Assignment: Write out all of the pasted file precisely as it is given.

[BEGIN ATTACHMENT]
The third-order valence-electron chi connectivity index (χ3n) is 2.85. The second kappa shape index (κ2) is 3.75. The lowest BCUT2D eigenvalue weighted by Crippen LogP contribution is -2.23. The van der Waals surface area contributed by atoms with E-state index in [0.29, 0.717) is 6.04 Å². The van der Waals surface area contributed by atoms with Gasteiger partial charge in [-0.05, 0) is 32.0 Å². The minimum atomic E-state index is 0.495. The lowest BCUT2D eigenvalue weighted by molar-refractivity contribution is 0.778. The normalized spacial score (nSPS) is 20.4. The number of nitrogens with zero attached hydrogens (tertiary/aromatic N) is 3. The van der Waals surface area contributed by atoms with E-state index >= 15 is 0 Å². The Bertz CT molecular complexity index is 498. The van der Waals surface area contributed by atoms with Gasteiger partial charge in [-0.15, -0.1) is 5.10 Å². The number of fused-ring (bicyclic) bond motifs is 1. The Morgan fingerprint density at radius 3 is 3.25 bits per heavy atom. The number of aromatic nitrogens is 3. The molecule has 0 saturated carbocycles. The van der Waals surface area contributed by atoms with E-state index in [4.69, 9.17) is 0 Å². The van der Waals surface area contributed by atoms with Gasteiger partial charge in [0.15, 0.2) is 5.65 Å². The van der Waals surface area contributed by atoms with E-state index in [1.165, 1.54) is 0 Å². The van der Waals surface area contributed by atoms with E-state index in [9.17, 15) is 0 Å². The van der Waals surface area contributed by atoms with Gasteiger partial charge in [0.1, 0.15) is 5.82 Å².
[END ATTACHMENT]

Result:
The third-order valence-electron chi connectivity index (χ3n) is 2.85. The second kappa shape index (κ2) is 3.75. The lowest BCUT2D eigenvalue weighted by Crippen LogP contribution is -2.23. The van der Waals surface area contributed by atoms with E-state index in [0.29, 0.717) is 6.04 Å². The van der Waals surface area contributed by atoms with Gasteiger partial charge in [-0.05, 0) is 32.0 Å². The minimum atomic E-state index is 0.495. The lowest BCUT2D eigenvalue weighted by molar-refractivity contribution is 0.778. The normalized spacial score (nSPS) is 20.4. The number of nitrogens with zero attached hydrogens (tertiary/aromatic N) is 3. The van der Waals surface area contributed by atoms with E-state index >= 15 is 0 Å². The Bertz CT molecular complexity index is 498. The van der Waals surface area contributed by atoms with Gasteiger partial charge in [-0.15, -0.1) is 5.10 Å². The number of fused-ring (bicyclic) bond motifs is 1. The Morgan fingerprint density at radius 3 is 3.25 bits per heavy atom. The number of aromatic nitrogens is 3. The molecule has 0 saturated carbocycles. The van der Waals surface area contributed by atoms with E-state index in [4.69, 9.17) is 0 Å². The van der Waals surface area contributed by atoms with Gasteiger partial charge in [0.15, 0.2) is 5.65 Å². The van der Waals surface area contributed by atoms with E-state index in [1.165, 1.54) is 0 Å². The van der Waals surface area contributed by atoms with E-state index in [9.17, 15) is 0 Å². The van der Waals surface area contributed by atoms with Gasteiger partial charge in [0.1, 0.15) is 5.82 Å².